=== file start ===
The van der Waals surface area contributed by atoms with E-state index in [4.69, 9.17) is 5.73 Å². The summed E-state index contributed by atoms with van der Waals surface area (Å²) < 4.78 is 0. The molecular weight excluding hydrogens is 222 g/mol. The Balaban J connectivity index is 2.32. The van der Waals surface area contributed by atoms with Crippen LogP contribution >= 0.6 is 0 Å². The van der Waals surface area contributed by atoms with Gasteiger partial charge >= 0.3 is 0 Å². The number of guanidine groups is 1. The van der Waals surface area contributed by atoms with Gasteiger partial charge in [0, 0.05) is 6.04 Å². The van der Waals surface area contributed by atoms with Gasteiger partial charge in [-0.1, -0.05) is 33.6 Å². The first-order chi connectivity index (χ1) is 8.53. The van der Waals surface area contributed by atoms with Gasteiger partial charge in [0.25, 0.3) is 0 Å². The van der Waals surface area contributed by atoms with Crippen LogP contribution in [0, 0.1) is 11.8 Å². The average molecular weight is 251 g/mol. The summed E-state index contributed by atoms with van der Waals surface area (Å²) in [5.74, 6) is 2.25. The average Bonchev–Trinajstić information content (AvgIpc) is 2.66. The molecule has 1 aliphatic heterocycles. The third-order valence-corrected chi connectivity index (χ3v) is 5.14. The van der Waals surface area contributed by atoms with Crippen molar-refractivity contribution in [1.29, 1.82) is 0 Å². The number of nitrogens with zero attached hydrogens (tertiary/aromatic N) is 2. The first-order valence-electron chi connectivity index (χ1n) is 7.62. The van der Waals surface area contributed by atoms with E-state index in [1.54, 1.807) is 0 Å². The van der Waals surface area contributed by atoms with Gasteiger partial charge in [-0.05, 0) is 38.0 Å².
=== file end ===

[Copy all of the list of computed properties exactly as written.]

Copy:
The van der Waals surface area contributed by atoms with E-state index in [4.69, 9.17) is 5.73 Å². The summed E-state index contributed by atoms with van der Waals surface area (Å²) < 4.78 is 0. The molecular weight excluding hydrogens is 222 g/mol. The Balaban J connectivity index is 2.32. The van der Waals surface area contributed by atoms with Crippen LogP contribution >= 0.6 is 0 Å². The van der Waals surface area contributed by atoms with Gasteiger partial charge >= 0.3 is 0 Å². The number of guanidine groups is 1. The van der Waals surface area contributed by atoms with Gasteiger partial charge in [0, 0.05) is 6.04 Å². The van der Waals surface area contributed by atoms with Gasteiger partial charge in [-0.1, -0.05) is 33.6 Å². The first-order chi connectivity index (χ1) is 8.53. The van der Waals surface area contributed by atoms with Gasteiger partial charge in [0.25, 0.3) is 0 Å². The van der Waals surface area contributed by atoms with Crippen LogP contribution in [0, 0.1) is 11.8 Å². The average molecular weight is 251 g/mol. The summed E-state index contributed by atoms with van der Waals surface area (Å²) in [5.74, 6) is 2.25. The average Bonchev–Trinajstić information content (AvgIpc) is 2.66. The molecule has 1 aliphatic heterocycles. The third-order valence-corrected chi connectivity index (χ3v) is 5.14. The van der Waals surface area contributed by atoms with Crippen molar-refractivity contribution in [1.29, 1.82) is 0 Å². The number of nitrogens with zero attached hydrogens (tertiary/aromatic N) is 2. The first-order valence-electron chi connectivity index (χ1n) is 7.62. The van der Waals surface area contributed by atoms with E-state index in [1.54, 1.807) is 0 Å². The van der Waals surface area contributed by atoms with Gasteiger partial charge in [-0.05, 0) is 38.0 Å².